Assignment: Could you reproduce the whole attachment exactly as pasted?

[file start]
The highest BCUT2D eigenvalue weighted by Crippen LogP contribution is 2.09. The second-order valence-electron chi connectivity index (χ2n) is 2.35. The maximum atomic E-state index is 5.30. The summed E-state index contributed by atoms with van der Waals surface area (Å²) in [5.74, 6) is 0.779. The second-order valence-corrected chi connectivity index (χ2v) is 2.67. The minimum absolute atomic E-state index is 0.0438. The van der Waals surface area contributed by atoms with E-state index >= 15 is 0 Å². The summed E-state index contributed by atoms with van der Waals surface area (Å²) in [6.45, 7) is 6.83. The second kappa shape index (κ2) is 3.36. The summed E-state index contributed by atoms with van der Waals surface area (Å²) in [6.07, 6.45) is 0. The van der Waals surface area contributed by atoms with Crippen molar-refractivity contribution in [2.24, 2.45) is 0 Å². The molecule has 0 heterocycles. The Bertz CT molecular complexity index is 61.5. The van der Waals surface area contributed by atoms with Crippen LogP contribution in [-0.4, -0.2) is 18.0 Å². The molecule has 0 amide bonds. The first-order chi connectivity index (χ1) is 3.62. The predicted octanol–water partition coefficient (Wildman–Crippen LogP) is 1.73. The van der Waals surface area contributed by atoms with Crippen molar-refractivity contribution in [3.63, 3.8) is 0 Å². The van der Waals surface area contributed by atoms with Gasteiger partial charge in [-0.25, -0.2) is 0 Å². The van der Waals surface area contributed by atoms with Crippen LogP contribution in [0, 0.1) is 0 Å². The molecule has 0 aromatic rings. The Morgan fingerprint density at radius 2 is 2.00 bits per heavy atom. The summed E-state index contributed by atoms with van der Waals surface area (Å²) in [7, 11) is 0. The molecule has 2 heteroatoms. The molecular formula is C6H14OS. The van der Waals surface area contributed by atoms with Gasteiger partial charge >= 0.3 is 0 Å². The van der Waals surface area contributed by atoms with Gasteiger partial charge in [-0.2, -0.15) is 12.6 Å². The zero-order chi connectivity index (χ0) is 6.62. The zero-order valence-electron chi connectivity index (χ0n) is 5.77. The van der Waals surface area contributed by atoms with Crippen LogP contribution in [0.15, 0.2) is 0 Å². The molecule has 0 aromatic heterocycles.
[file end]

The highest BCUT2D eigenvalue weighted by Crippen LogP contribution is 2.09. The second-order valence-electron chi connectivity index (χ2n) is 2.35. The maximum atomic E-state index is 5.30. The summed E-state index contributed by atoms with van der Waals surface area (Å²) in [5.74, 6) is 0.779. The second-order valence-corrected chi connectivity index (χ2v) is 2.67. The minimum absolute atomic E-state index is 0.0438. The van der Waals surface area contributed by atoms with E-state index >= 15 is 0 Å². The summed E-state index contributed by atoms with van der Waals surface area (Å²) in [6.45, 7) is 6.83. The second kappa shape index (κ2) is 3.36. The summed E-state index contributed by atoms with van der Waals surface area (Å²) in [6.07, 6.45) is 0. The van der Waals surface area contributed by atoms with Crippen molar-refractivity contribution in [2.24, 2.45) is 0 Å². The molecule has 0 heterocycles. The Bertz CT molecular complexity index is 61.5. The van der Waals surface area contributed by atoms with Crippen LogP contribution in [-0.4, -0.2) is 18.0 Å². The molecule has 0 amide bonds. The first-order chi connectivity index (χ1) is 3.62. The predicted octanol–water partition coefficient (Wildman–Crippen LogP) is 1.73. The van der Waals surface area contributed by atoms with Crippen molar-refractivity contribution in [3.63, 3.8) is 0 Å². The van der Waals surface area contributed by atoms with Gasteiger partial charge in [-0.25, -0.2) is 0 Å². The van der Waals surface area contributed by atoms with Crippen LogP contribution in [0, 0.1) is 0 Å². The molecule has 0 aromatic rings. The Morgan fingerprint density at radius 2 is 2.00 bits per heavy atom. The summed E-state index contributed by atoms with van der Waals surface area (Å²) in [7, 11) is 0. The molecule has 2 heteroatoms. The molecular formula is C6H14OS. The van der Waals surface area contributed by atoms with Gasteiger partial charge >= 0.3 is 0 Å². The van der Waals surface area contributed by atoms with Gasteiger partial charge in [-0.2, -0.15) is 12.6 Å². The zero-order chi connectivity index (χ0) is 6.62. The zero-order valence-electron chi connectivity index (χ0n) is 5.77. The van der Waals surface area contributed by atoms with Crippen LogP contribution in [0.15, 0.2) is 0 Å². The molecule has 0 aromatic heterocycles.